Guilty Pleasures

Absinthe: the tarts' tipple

by Caroline Harris

I am the Green Fairy
My robe is the colour of despair
I have nothing in common with the fairies of the past
What I need is blood, red and hot, the palpitating flesh of my victims
Alone, I will kill France, the Present is dead, Vive the future.
But me, I kill the future and in the family I destroy the love of country, courage, honour,
I am the purveyor of hell, penitentiaries, hospitals.
Who am I finally? I am the instigator of crime
I am ruin and sorrow
I am shame
I am dishonour
I am death
I am absinthe*

I haven't drunk enough absinthe yet. Not enough to truly test whether the Green Fairy -- "La Fée Verte", as it became known in 19th-century France -- is a psychoactive that mucks with your mind. And certainly not sufficient to find out if it does in fact produce a peculiar kind of chronic addiction, or leads to psychotic behaviour, epileptic fits or renal failure.

Absinthe is a bright green spirit, slightly oily in texture, made from the wormwood plant (Artemisia absinthium) and there is a bottle of it in my fridge. Neat, it numbs the tongue and throat, tasting of bitter orange pith and anise; it seems to evaporate in the mouth -- not surprising, given its high alcohol content (70 per cent or so). When water is added it turns opalescent -- creamy-white with a hint of Jekyll and Hyde chemistry-set green.

It is fairly easily available in Britain now, from bars and import companies, and is enjoying a new voguishness, with absinthe cocktails and absinthe club nights. It can also be found in Spain and the Czech Republic, where two of the main brands (the Ibizan Mari Mayans and Hill's Absinthe) originate from.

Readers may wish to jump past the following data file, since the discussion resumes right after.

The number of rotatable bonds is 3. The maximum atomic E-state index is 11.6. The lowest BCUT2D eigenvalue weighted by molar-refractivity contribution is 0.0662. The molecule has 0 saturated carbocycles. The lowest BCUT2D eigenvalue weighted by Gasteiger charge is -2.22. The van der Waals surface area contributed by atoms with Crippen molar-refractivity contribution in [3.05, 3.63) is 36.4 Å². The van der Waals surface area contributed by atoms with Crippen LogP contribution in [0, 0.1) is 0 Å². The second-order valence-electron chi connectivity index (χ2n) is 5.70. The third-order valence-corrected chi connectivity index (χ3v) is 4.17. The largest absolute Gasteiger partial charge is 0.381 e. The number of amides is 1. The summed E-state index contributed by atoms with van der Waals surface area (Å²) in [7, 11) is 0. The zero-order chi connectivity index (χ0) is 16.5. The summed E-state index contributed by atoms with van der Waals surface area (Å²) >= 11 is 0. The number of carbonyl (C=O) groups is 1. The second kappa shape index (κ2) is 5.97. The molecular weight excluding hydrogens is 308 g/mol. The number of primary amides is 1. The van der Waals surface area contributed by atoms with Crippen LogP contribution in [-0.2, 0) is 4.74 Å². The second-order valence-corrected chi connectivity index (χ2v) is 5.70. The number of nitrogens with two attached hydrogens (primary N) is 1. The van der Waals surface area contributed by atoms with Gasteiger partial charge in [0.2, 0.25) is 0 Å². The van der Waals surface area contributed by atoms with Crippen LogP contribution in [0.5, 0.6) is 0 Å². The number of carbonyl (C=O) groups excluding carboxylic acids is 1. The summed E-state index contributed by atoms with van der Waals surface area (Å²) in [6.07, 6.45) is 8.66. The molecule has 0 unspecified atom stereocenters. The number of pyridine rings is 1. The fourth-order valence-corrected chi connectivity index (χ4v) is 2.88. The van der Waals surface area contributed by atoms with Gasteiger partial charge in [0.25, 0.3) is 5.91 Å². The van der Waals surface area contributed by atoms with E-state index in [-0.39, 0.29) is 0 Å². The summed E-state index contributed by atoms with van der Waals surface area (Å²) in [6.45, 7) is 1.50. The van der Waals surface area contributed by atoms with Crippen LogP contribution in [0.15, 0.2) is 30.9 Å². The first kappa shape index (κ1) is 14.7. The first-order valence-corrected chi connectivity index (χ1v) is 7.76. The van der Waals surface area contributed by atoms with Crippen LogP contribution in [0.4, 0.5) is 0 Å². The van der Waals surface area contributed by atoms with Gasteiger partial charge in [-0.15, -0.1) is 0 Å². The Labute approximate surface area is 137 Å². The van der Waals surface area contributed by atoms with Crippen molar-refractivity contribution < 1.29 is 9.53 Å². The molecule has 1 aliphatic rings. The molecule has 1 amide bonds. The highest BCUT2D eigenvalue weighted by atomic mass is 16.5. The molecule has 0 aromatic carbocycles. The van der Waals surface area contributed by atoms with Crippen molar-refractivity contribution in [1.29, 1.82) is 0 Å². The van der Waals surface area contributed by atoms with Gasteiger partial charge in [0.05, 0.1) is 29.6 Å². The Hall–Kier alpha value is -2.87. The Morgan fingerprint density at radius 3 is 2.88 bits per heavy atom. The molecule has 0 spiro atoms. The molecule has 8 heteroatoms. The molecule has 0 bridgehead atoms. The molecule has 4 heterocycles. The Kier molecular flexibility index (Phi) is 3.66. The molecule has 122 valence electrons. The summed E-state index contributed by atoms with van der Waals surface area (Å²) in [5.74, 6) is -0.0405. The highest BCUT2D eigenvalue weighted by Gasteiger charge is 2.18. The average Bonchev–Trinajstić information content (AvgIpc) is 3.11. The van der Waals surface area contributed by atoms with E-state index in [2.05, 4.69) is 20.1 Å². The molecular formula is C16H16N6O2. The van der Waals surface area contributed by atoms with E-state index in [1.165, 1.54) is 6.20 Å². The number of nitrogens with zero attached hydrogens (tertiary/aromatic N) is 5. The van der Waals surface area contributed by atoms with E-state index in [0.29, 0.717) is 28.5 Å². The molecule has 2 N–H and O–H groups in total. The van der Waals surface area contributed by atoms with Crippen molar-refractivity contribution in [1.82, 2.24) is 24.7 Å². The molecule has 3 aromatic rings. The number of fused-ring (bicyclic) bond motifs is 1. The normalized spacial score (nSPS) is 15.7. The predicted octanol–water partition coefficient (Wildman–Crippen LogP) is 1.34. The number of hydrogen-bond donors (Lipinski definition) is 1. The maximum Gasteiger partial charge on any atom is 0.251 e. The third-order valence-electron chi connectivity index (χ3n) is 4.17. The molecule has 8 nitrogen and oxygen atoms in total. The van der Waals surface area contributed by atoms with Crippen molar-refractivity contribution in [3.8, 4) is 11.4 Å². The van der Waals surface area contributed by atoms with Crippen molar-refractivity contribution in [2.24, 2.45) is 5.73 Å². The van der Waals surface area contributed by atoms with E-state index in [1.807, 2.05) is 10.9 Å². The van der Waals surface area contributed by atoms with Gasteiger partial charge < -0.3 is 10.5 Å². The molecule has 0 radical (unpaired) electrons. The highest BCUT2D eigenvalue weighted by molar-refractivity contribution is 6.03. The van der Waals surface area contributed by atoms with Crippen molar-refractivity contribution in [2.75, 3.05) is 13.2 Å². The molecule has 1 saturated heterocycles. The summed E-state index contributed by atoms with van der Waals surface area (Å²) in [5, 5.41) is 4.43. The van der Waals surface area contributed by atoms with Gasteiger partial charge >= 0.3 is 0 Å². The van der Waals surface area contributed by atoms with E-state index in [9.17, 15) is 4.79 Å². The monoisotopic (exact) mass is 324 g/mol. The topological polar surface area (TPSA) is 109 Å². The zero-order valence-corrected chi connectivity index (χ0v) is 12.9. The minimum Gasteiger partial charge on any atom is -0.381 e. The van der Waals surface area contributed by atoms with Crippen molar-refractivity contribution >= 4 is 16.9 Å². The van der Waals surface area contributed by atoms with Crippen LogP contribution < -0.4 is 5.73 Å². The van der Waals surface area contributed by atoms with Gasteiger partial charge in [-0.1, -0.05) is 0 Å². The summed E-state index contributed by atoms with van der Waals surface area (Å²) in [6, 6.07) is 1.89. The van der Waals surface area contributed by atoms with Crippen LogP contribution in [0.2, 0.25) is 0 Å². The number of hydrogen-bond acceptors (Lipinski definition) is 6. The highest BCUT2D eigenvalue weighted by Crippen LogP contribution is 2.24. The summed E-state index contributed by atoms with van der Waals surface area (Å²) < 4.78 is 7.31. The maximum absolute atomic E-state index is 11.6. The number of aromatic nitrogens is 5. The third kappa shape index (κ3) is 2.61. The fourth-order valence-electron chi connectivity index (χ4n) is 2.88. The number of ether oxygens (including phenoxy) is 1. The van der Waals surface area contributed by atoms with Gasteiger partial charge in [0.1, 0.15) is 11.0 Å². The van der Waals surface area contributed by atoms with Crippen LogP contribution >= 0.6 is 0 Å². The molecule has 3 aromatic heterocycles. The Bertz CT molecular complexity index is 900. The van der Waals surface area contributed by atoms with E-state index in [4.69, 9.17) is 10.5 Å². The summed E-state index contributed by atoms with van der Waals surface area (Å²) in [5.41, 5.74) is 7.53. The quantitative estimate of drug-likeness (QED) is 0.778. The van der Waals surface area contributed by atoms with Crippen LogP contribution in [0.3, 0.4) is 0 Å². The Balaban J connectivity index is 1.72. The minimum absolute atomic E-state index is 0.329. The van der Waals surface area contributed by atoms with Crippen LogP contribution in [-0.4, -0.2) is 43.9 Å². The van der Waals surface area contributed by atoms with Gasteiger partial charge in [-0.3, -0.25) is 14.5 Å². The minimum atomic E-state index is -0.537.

The perfect tipple for tarts of the noir persuasion? Certainly the right kind of mythology is there. For a start, it's banned in the States, so Americans with the habit have to resort to smuggling, homebrew (yes, there are recipes on the web) or transatlantic travel.

Second, it is surrounded with the kind of interesting misinformation and dodgy "scientific" claims that accompany most illegal mind-altering substances. It was demonised in France and banned there in 1915 after absinthe use became widespread; there is disagreement on its toxic effects and whether they are due to anything other than its alcohol content or chemicals that were added to inferior absinthe to turn it the required colour; and no one, it seems, is quite sure about what its hallucination-inducing properties might be caused by.

The clincher, though, is that boy bohemians, from Verlaine and Van Gogh to Rimbaud, Wilde, Picasso and, more recently, Hemingway, have waxed lyrical about or thrown despairing curses on the Green Fairy. So it's about time the girls got more of a look-in than Edgar Degas's portrait of a sad-shouldered woman -- unnamed -- absinthe drinker.

I keep meaning to throw an absinthe party -- try it out on my friends. But somehow the bottle stays jealously guarded, next to the less precious Cuervo, and the times I want to drink it are late in the evening, when I need to forget, when there's some other place or person I want to be. Maybe the green spirit is getting to me after all.

* This is apparently an anti-absinthe song from a 19th-century Temperance league, found at

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